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What is a minute book and do I need to have one?

31 Aug What is a minute book and do I need to have one?

By: Dave Lucenti

Published: August 31, 2018

This is one of the most common questions I get asked by clients. It’s a fair question. Clients are busy running their business and the thought of keeping a minute book up to date is not likely at the top of their to-do list or at all.

So what is a minute book and what are your obligations as an owner of a company to keep it current?

aaron-burden-90144-unsplashSimply put, a corporation’s minute book serves as the official record of the corporation’s activities.  Essentially, the minute book should document all material corporate transactions that affect and involve the corporation.

All corporations in Ontario and Canada are required by legislation to prepare and maintain an up to date minute book pursuant to the Ontario Business Corporations Act (OBCA) and the Canada Business Corporations Act (CBCA), respectively.  The OBCA states that the following records must be kept at a registered office or other location (lawyer’s office) in Ontario as designated by the corporation’s directors:

  • The articles and the by-laws and all amendments thereto, and a copy of any unanimous shareholder agreement known to the directors;
  • Minutes of meetings and resolutions of shareholders;
  • A register of directors;
  • A securities register;
  • A register of transfers; and
  • Copies of all notices.


In addition to the records described above, a corporation must also prepare and maintain:

1. Adequate record keeping requirements; and

2.Records containing minutes of meetings and resolutions of the directors and any committee thereof.

Whether you are registered provincially or federally, and no matter what size your business is, you are obliged by law to hold an annual meeting of shareholders. However, sole shareholders who want to avoid meeting with themselves can sign annual resolutions instead of holding an annual meeting.

The corporation is legally required to record many other transactions in the minute book.  These include the appointment and resignation of directors and officers, changes in the registered office address of the corporation, the addresses of directors, officers and shareholders, and issuances and transfers of shares.  It is also required to file notices with the government when there are changes in the directors or officers of the corporation or to their addresses, or in the registered office of the corporation.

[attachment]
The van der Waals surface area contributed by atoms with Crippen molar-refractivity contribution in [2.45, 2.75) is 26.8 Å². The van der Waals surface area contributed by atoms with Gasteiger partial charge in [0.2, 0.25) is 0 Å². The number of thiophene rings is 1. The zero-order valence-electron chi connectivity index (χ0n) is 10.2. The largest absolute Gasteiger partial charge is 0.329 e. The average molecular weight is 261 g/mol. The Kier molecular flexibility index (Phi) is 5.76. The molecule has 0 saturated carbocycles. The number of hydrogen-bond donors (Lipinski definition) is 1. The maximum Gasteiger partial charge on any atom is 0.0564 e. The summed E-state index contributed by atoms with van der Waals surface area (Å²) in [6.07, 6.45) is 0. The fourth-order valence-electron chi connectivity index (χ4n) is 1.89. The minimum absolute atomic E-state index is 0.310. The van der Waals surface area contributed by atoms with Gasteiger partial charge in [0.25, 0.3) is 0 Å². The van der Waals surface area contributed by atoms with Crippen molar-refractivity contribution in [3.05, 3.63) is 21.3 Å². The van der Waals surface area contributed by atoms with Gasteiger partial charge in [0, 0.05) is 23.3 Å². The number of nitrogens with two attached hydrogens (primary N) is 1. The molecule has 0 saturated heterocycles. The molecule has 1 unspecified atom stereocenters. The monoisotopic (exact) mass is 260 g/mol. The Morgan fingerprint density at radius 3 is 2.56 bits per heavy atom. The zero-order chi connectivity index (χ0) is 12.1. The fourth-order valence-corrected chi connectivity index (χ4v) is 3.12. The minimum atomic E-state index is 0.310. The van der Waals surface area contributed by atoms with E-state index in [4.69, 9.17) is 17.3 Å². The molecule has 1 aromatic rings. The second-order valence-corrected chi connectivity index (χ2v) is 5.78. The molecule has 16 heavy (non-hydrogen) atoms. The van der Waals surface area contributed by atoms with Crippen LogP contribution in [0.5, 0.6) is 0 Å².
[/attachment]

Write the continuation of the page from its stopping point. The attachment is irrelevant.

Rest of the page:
Why should your corporation’s minute book and records be kept up to date?

Whenever there is a legal obligation, there are possible consequences of not complying with it.  They may come in any combination of government-imposed penalties, adverse tax consequences, private law suits and the interruption of the corporations business.  Failure to hold shareholder meetings or to maintain the minute books accurately can have a range of consequences, which may include:

  • The corporation could be in default of mandatory government notice filings, which could result in the cancellation of the corporation’s charter for non-compliance;
  • Expose the corporation to a significant fine or penalty;
  • The corporation may undergo an audit by the Canada Revenue Agency;
  • Directors being subject to monetary penalties for non-compliance, failure to maintain proper corporate records and attend to government filing requirements;
  • Delays in any of the following:
    • Responding to tax inquiries and requests by the Canada Revenue Agency;
    • Answering questions or concerns by shareholders regarding the corporate actions and decisions made by directors; and
    • Finalizing important transactions;
  • More time and legal fees spent on attempting to gather and compile past corporate documents relating to the corporation such as valid share issuances and transfers, approval of material contracts, changes of directors or officers, etc., which should have been properly documented in the minute book;
  • Former directors being held accountable for certain actions taken by succeeding directors (in the event resignations are not properly documented);
  • Difficulties for succeeding directors to gather the corporation’s past history, which can result in inability to rectify past corporate acts.

The benefits of having your lawyer, (preferably Dooley Lucenti), maintain, update and store your minute book include:

  • The minute book will be stored safely so it does not get misplaced, destroyed, or end up in the hands of someone who should not be privy to its contents’
  • The documents will be accurate and compliant with the law; and
  • Updates will be completed in a timely fashion.


So, if you are an owner of a company and ever wondered about that dusty old book in the corner of your office or, you don’t believe your company’s minute book is being properly maintained, give us a call and we would be happy to get your minute book up to date.